Grandmother’s death contributed to by ambulance technician’s error

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Grandmother’s death contributed to by ambulance technician’s error

An inquest has concluded that the death of a much-loved Burnley grandmother was contributed to by a North West Ambulance Service technician’s error that caused her to fall and break her leg.

After an ambulance was called to 93-year-old Doreen Piling’s home on 3rd September last year, a technician attempted to lift her with a rolled up towel instead of following the approved safety procedure, which would have involved using authorised equipment from the ambulance.

At the inquest into her death, held at Preston Coroner’s Court on 10 April 2024, coroner Christopher Long concluded that this was a “culpable human failure which contributed to Doreen’s death”.

As a result of the technician’s failure, Doreen fell to the floor in what was described as an “uncontrolled descent” and fractured her right leg. She was taken to the Royal Blackburn Hospital, where she developed pneumonia. After a long stay at Blackburn, and latterly Pendle Community Hospital, Doreen died on 24 October 2023.

Christine Fitzpatrick, 66, Doreen’s daughter, said: “As a family we are grateful to the coroner for considering my mum’s care so carefully and for reaching this conclusion, which we believe is the right one. Watching my mum suffer for so many weeks and die in such an undignified and distressing manner was truly harrowing, and something we will never fully recover from. My mum was a lovely lady who gave so much to her family and local community in her life, and she deserved so much better. I hope that changes can be put in place to ensure the same poor care is not repeated for another patient in the same situation.”

Madeleine Langmead, a medical negligence solicitor at JMW who is handling the family’s legal case, said: “I welcome the inquest findings, as they give much needed answers to Doreen’s family. They witnessed her severe decline and the coroner’s conclusion confirms their belief that this all began with the careless mistake of the ambulance technician. This case highlights the catastrophic consequences that can occur from not following safety procedures when handling and lifting patients. This reckless approach should never have been taken with any patient, let alone an elderly person at increased risk of breaking a bone. It is vital that lessons are learned so that this doesn’t happen again.”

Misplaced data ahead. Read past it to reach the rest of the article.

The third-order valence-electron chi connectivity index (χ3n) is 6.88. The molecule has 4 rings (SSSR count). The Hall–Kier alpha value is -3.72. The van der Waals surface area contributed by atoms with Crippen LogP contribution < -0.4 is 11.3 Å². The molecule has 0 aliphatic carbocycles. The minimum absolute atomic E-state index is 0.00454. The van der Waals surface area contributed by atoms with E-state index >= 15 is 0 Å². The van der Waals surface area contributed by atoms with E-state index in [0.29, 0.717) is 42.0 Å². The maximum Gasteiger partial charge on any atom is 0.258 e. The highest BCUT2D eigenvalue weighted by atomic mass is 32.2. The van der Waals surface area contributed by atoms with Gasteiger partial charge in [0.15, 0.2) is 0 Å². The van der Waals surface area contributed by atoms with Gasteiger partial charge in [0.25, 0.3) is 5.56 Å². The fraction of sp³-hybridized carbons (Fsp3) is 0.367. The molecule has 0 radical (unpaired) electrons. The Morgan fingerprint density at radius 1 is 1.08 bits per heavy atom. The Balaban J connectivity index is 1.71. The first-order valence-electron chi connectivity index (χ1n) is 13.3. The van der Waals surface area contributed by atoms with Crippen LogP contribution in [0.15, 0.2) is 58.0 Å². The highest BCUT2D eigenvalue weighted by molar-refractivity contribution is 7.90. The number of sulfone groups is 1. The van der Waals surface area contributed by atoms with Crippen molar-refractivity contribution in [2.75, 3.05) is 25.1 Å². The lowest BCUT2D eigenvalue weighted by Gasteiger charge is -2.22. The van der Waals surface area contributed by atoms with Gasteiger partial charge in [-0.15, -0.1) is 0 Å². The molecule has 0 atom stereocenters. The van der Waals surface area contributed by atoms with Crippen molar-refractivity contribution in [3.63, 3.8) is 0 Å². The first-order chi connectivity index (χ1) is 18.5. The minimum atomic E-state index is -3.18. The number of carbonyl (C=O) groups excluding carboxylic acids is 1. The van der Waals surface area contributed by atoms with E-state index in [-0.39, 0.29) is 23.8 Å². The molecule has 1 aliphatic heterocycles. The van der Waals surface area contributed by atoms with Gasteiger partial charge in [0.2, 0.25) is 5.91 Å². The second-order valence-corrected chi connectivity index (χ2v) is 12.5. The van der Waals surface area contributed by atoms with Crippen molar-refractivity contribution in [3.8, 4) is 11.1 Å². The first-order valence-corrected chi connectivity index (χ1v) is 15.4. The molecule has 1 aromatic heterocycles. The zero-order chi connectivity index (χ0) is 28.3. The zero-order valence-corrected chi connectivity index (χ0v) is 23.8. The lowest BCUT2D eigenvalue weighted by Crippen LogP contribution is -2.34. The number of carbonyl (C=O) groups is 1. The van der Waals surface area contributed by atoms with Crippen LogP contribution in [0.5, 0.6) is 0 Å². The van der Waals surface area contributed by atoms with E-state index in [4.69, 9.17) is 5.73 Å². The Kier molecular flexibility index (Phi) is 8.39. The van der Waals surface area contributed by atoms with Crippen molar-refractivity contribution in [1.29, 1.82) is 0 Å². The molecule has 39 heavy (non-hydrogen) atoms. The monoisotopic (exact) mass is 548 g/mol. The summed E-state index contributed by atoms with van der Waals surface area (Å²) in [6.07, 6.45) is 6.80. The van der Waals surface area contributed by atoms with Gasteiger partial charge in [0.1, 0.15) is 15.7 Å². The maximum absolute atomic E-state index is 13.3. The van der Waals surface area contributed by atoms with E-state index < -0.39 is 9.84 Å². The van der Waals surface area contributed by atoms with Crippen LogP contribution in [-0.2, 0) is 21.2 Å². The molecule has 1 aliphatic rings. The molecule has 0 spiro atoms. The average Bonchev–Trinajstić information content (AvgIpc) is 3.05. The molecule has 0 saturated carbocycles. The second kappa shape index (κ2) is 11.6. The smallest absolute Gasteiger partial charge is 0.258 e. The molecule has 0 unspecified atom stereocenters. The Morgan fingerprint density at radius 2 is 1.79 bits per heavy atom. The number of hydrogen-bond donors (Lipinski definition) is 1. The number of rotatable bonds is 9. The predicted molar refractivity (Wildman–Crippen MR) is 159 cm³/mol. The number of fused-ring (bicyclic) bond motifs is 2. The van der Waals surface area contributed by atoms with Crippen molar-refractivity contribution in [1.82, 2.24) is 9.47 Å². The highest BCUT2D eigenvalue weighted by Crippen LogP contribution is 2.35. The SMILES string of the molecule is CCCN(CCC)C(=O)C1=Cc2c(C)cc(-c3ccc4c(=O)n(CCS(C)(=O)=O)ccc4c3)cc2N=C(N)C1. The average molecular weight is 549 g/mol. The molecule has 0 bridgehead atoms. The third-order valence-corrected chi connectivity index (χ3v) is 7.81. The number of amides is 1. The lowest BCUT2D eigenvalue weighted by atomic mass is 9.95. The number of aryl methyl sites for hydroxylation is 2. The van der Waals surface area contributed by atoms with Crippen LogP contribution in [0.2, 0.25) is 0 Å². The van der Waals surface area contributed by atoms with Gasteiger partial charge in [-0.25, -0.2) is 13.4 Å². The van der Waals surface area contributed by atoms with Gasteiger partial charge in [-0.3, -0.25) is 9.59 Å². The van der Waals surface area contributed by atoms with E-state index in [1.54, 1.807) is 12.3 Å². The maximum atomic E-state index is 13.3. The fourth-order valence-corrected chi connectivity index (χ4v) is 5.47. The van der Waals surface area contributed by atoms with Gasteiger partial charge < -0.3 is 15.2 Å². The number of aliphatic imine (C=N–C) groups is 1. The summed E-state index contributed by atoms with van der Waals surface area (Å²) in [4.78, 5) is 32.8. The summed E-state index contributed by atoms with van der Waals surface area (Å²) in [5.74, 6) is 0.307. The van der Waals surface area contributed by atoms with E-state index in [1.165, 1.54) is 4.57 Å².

Concerns have also been raised by Christine about Doreen’s hospital treatment, which she made an official complaint about as she felt this was very poor. While the coroner did not find that this played a role in Doreen’s death, he did have sufficient concerns about the accuracy of the nursing charts at the Royal Blackburn to direct the hospital to provide full details within 28 days of how the charts are audited and checked to ensure adequate monitoring. If the coroner is not satisfied with Blackburn’s response, or if they miss this deadline, he has the power to make a Prevention of Future Deaths Regulation 28 report against the hospital.

A previously fiercely independent Doreen was a food technology teacher at Burnley College during her working life where she taught adults with learning disabilities. Before her death, Doreen lived in her own flat in the Townfields retirement complex in Burnley. While her family helped her with her shopping, Doreen cooked all her own meals and enjoyed going out regularly for coffee. She had previously been a Salvation Army Soldier after her husband Ken’s death in 2008 and had enjoyed delivering food parcels to Burnley people on Christmas Day.

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